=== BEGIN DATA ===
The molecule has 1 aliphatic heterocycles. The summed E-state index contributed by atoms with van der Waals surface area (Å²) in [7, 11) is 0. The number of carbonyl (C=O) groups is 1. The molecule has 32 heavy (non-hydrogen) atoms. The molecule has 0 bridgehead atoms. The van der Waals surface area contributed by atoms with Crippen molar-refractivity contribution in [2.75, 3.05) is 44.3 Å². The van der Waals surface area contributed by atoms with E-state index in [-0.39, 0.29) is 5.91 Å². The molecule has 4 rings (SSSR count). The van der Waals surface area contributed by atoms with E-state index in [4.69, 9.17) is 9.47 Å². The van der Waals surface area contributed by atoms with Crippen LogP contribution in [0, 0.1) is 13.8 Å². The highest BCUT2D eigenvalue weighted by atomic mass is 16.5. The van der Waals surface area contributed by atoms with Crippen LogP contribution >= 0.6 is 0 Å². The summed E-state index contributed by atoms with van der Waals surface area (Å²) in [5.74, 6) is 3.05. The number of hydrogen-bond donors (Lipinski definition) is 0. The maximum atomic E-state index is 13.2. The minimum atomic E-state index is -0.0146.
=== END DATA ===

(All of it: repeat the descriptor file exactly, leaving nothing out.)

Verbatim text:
The molecule has 1 aliphatic heterocycles. The summed E-state index contributed by atoms with van der Waals surface area (Å²) in [7, 11) is 0. The number of carbonyl (C=O) groups is 1. The molecule has 32 heavy (non-hydrogen) atoms. The molecule has 0 bridgehead atoms. The van der Waals surface area contributed by atoms with Crippen molar-refractivity contribution in [2.75, 3.05) is 44.3 Å². The van der Waals surface area contributed by atoms with E-state index in [-0.39, 0.29) is 5.91 Å². The molecule has 4 rings (SSSR count). The van der Waals surface area contributed by atoms with E-state index in [4.69, 9.17) is 9.47 Å². The van der Waals surface area contributed by atoms with Crippen LogP contribution in [0, 0.1) is 13.8 Å². The highest BCUT2D eigenvalue weighted by atomic mass is 16.5. The van der Waals surface area contributed by atoms with Crippen LogP contribution >= 0.6 is 0 Å². The summed E-state index contributed by atoms with van der Waals surface area (Å²) in [5.74, 6) is 3.05. The number of hydrogen-bond donors (Lipinski definition) is 0. The maximum atomic E-state index is 13.2. The minimum atomic E-state index is -0.0146.